larry_soccerLarry Parr does it with a soccer ball.  Through his “Playing for Peace” program, he keeps kids off the streets and out of gangs.  Local young adults serve as coaches, so the youngsters can learn from positive role models.  “We do a lot of formation with the kids, talking about violence and the realities they’re dealing with,” says Larry. The kids learn priorities: God, first; studies, second; sports, third. The program’s emphasis on schoolwork opens up future job and educational opportunities for its participants.

Maryknoll Lay Missioner Ann Greigtaste soymilk Dolan int rpt preaches the Gospel with soybeans.  (Yes, soybeans. You read correctly.)  Using soy milk and other soybean-derived products, Ann oversees an innovative nutrition program that has reversed appalling hunger statistics in the areas of El Salvador where it has been introduced.  Ann’s program has added an inexpensive source of protein into the diets of children who would otherwise suffer malnourishment.

Crayons, paints, and clay are the means by which Maryknoll Lay Missioner Mary Ann CarmelOLYMPUS DIGITAL CAMERA preaches the Gospel.  Her art school in an impoverished area at the foot of El Salvador’s Izalco volcano helps children and young adults unleash their creativity, discover hidden talents, portray both the beautiful and harsh realities of their lives, and – most importantly – preserve their threatened indigenous culture. Some of the students earn small amounts of extra income for their families by selling their artwork in the marketplace.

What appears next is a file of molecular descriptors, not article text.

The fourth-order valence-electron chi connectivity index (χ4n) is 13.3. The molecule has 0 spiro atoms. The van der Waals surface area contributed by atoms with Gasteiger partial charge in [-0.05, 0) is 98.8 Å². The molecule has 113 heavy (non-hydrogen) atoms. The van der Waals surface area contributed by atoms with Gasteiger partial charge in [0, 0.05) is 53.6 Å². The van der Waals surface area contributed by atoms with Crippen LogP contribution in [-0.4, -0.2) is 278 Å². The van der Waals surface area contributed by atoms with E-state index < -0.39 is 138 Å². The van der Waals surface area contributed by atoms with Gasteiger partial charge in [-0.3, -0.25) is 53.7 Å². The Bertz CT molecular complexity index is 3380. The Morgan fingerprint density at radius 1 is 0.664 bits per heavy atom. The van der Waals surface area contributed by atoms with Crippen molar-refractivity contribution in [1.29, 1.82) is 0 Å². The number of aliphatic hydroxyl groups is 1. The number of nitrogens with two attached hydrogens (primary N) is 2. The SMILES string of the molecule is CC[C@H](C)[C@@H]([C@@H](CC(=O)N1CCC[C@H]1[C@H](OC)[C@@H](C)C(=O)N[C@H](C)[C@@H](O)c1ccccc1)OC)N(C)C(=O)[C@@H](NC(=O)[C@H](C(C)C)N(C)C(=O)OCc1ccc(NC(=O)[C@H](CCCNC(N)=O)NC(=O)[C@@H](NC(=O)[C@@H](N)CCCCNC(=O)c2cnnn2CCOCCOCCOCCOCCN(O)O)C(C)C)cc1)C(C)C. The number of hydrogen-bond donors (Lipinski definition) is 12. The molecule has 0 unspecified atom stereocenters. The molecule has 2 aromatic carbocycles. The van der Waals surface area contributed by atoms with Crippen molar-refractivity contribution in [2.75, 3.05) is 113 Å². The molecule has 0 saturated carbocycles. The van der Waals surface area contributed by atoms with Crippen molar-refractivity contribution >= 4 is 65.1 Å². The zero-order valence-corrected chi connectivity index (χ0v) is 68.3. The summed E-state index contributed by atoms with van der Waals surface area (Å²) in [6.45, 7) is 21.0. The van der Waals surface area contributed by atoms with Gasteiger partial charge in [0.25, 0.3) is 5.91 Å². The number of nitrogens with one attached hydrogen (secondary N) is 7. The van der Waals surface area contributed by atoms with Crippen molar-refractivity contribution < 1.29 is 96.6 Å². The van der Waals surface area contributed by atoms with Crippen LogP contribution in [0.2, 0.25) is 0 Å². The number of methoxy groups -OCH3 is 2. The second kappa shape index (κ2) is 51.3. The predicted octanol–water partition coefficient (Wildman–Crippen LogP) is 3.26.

Team sports, nourishing food, and art lessons:  These are just a few of the lifegiving ways Maryknoll Lay Missioners proclaim the Good News of Jesus in El Salvador and other poor countries in Latin America, Africa, and Asia.  To find more examples of our hands on, service-oriented, practical approach to evangelization, visit the Missioners and Our Ministries pages of this Web site.  You can also read MKLM’s Eight Core Values.

A Lifelong Mission 

When MKLM missioners return from overseas and transition back to life in the United States, they bring with them the valuable skills and insights they gained during their mission service, and place these at the service of the local Church.

Dan & Cece Aguilar OrtizFor example, when Cecilia and Daniel Aguilar-Ortiz returned from Thailand, where they had served as Maryknoll Lay Missioners for ten years, they settled in Cecilia’s hometown of Tucson, Arizona.  There, they are deeply involved in carrying out the Church’s ministry of justice for immigrants, seeking to accompany people whom society has discarded.

Vicki Simon served as a Maryknoll Lay Missioner in Nairobi, Kenya, working with street children. Vicki SimonHer years in Africa were followed by a stint as director of MKLM’s Mission Services Department in Maryknoll, New York.  She then returned to her hometown of St. Louis, where she directed the social ministry program at St. Francis Xavier, the “college church” at St. Louis University. Recently retired, she now guides immersion trips to MKLM’s mission sites in Kenya, and delights in sharing her mission stories with her local church.

Read more stories of our Returned Missioners and learn about their ongoing contributions to the work of the Church in the United States.